We start a new day in Jamaica and wait at the door of the hotel for the arrival of the bus to Montego Bay. Once on the bus, we started our way to Montego Bay, also known as Mobay. I was able to enjoy the landscape that I already saw upon my arrival, but this time in broad daylight. And continuing with the tonic of the island, it turned out to be very beautiful and striking.
It was interesting to cross an area where suddenly we find huge houses, which could be considered mansions. These mansions belong to celebrities such as Whitney Houston or Mariah Carey, who come to this part of the island to spend their time in anonymity. The road is short between the hotel and Montego Bay, and without hardly realizing it we were already there.
We went to another hotel to pick up some colleagues and buy ice for the refrigerators. We begin the tour through the tourist streets of Mobay, heading towards our first destination of the day. We saw the Rastafarian community and at the entrance we met the hotel tour operator and some hotel guests, with whom we were going to share the visit.
We enter the community and a Rastafarian called First Man welcomes us and explains a series of rules that we must comply with. He warns about things like photos or videos. We could only take pictures of the landscape or ourselves, and not anything else or locals without permission.
Once those small points were cleared, he welcomed us again and began to tell us how the Rastafarian current arises and what it consists of. After that interesting introduction we left on foot towards the village. To get to the village we have to take a good walk. We have to cross a river on foot (before crossing it we have to give thanks to a goddess).
We continue with the walk among coconut trees and fruit trees, until you reach the entrance of the villa. Once inside, we receive the boss or the head of the village, and it is he who continues to educate us about the Rastafarian movement. I will not explain because it is very extensive and complex, while very interesting.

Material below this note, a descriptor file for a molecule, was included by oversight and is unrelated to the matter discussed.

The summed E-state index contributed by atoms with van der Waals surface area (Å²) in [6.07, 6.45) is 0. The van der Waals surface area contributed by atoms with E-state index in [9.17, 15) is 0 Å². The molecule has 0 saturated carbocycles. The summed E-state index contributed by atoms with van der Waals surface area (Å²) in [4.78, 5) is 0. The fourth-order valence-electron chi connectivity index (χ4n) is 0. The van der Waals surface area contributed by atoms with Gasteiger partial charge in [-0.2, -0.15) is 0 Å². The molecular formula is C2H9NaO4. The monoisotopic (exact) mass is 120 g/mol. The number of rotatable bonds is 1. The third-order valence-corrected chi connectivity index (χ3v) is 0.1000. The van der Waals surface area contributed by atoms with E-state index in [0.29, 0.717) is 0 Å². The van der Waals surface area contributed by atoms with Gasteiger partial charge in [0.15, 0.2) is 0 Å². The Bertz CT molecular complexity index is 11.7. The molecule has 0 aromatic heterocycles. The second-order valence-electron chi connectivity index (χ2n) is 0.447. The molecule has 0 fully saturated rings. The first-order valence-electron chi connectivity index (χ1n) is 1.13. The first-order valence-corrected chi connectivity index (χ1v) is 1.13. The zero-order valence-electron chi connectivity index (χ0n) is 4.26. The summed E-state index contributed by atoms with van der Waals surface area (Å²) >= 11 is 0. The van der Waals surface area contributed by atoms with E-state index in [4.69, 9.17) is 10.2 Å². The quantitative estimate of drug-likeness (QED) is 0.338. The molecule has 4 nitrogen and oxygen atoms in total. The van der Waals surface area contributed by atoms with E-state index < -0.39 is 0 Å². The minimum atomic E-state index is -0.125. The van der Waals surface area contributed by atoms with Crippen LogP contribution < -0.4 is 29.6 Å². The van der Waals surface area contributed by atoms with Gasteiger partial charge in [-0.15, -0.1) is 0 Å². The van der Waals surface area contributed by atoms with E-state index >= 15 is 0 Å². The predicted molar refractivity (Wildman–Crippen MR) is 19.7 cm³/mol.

I recommend to everybody that you inform yourself a little about this topic because you will like it. They gave us coconut water. They said a phrase that is very beautiful that Coconut water is the only water that passes through the heart. After we split it in half and we could eat the coconut meat, just delicious.
Before getting further into the village, we purified ourselves in a garden that they have on entering. There was also a bonfire (where there is a Rastafarian there is always a fire) in which they threw coconut shell and gave off a very pleasant and very intense smell. Once purified, they went on to show us the fruits that were on the community land.
They gave us to eat pieces of fruit in a bowl made with half coconut and a tea of herbs good for digestion. The fruit was exquisite. What I liked the most was the banana, with an intense, very fruity and sweet flavor. Later they show us the labyrinth, and explain what it consisted of. They invited us to enter it and reflect on our life or on where we wanted to go. Then, we go to see the garden where they grow their medicinal plants, which they use as a way of prevention and not as a cure.
They had everything unimaginable, plants for all kinds of ailments, intense flavors (one tasted mint, good for breath). There was another very interesting called mimosa. When we touched the plant, the leaves get closed and the stems get marked. Actually the plant fell asleep and returned to its natural state after about 10 minutes. And of course, there is the incombustible plant of marijuana or ganja.
The Rasta woman stirred it a little and we cannot imagine the intense smell that came off, very intense. We finished the walk through the village and ended up in the big palapa, where we were singing Rastafarian songs to rhythms of drums and timbales, something very ethnic and very beautiful.
They thanked us for bothering to leave the comforts of the hotel, leave them aside and go to meet them, see how they lived and learn something of the Rastafarian culture. The visit to the Rasta village was very long, but very cultural and interesting. I learned many things.